The San Francisco Examiner reported last week that officers who were suspended had been back on paid leave since May 18, when Goldsmith granted a temporary stay of Police Commission proceedings. He extended that stay Monday until the statute of limitations issue is settled.
The court won't be deciding anything about who sent which text or whether the content of any message betrayed character unfit for that of a police officer. Instead, this case centers on whether the officers can even be disciplined in 2015 for conduct discovered in 2012.
The city argues the 1-year time limit for police discipline under state law "tolled," or paused, while a federal investigation that uncovered the texts was underway. But the city has yet to produce evidence that police officials were barred from acting.
Attorney Alison Berry Wilkinson, who represents Daugherty, said the Superior Court will give her tools unavailable before the Police Commission.
"We are dependent upon the Police Department for the information it gathered and is willing to share with us in the Police Commission forum," she told reporters outside the courtroom. "In the Superior Court, we have the access to subpoenas, depositions and other mechanisms that will give us a greater picture of what actually happened than the narrow one the Police Department wants us to see."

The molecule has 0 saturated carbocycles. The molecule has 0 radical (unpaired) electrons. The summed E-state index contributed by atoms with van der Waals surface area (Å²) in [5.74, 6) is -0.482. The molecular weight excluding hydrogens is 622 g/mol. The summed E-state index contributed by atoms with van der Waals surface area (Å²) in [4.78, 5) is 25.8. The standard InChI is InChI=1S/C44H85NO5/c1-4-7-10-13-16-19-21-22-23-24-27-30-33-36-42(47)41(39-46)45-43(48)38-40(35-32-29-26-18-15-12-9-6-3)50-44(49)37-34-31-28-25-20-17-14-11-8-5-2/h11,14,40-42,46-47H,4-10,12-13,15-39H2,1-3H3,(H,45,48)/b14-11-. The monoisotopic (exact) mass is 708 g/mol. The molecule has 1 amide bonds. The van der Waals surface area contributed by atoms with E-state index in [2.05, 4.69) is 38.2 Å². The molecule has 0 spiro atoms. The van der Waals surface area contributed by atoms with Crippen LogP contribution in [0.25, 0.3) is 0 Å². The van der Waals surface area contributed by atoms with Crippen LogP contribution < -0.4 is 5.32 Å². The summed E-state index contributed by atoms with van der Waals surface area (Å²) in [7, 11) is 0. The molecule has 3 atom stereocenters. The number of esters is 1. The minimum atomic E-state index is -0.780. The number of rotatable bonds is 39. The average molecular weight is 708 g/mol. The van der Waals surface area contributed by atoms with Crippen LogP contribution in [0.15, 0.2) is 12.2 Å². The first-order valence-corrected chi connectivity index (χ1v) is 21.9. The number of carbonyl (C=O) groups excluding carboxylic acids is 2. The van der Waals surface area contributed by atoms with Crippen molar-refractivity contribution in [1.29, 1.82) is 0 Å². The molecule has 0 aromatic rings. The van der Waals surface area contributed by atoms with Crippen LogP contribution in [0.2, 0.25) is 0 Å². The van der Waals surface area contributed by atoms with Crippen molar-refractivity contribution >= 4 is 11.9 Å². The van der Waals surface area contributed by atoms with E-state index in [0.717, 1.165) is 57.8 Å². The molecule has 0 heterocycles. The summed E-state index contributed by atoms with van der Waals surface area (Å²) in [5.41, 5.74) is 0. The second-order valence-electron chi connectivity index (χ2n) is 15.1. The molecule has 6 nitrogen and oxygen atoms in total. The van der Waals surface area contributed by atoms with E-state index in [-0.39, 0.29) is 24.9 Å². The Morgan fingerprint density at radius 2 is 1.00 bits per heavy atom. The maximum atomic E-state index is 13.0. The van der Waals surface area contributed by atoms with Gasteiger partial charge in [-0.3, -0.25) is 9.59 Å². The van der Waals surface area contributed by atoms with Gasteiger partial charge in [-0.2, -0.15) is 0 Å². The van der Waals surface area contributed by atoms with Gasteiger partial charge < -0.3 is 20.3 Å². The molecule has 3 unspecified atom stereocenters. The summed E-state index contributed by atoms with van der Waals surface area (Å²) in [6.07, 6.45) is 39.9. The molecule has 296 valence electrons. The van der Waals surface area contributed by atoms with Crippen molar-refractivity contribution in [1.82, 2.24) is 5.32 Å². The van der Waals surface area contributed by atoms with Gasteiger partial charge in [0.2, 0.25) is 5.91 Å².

Wilkinson said she will seek documentation from the Northern California U.S. Attorney's Office and others in an effort to "establish the specific date on which the city obtained the text messages at issue, as well as who knew what when and why did they not start the investigation sooner."
Judge Ernest Goldsmith also ordered that any filing in the case that could disclose the officers' disciplinary records or other protected personnel information be filed under seal. The judge denied without prejudice -- meaning the issue could be revisited -- the officers' request that court proceedings be closed to the public.
Walczak said the secrecy of the court filings could be an inappropriate restriction on freedom of the press.
Coming from the city, that argument held little sway with Goldsmith, who asked, "This is all about freedom of information? Is that it?"
"One could invoke -- I'm not sure if it's a legal principle, but -- what's sauce for the goose is sauce for the gander," he said from the bench. "Usually it's the city that's invoking this, that everything is confidential regarding peace officers."
In a written statement, the City Attorney's Office expressed disappointment at "the unprecedented step of staying and assuming control over a Police Commission disciplinary proceeding, which was already underway."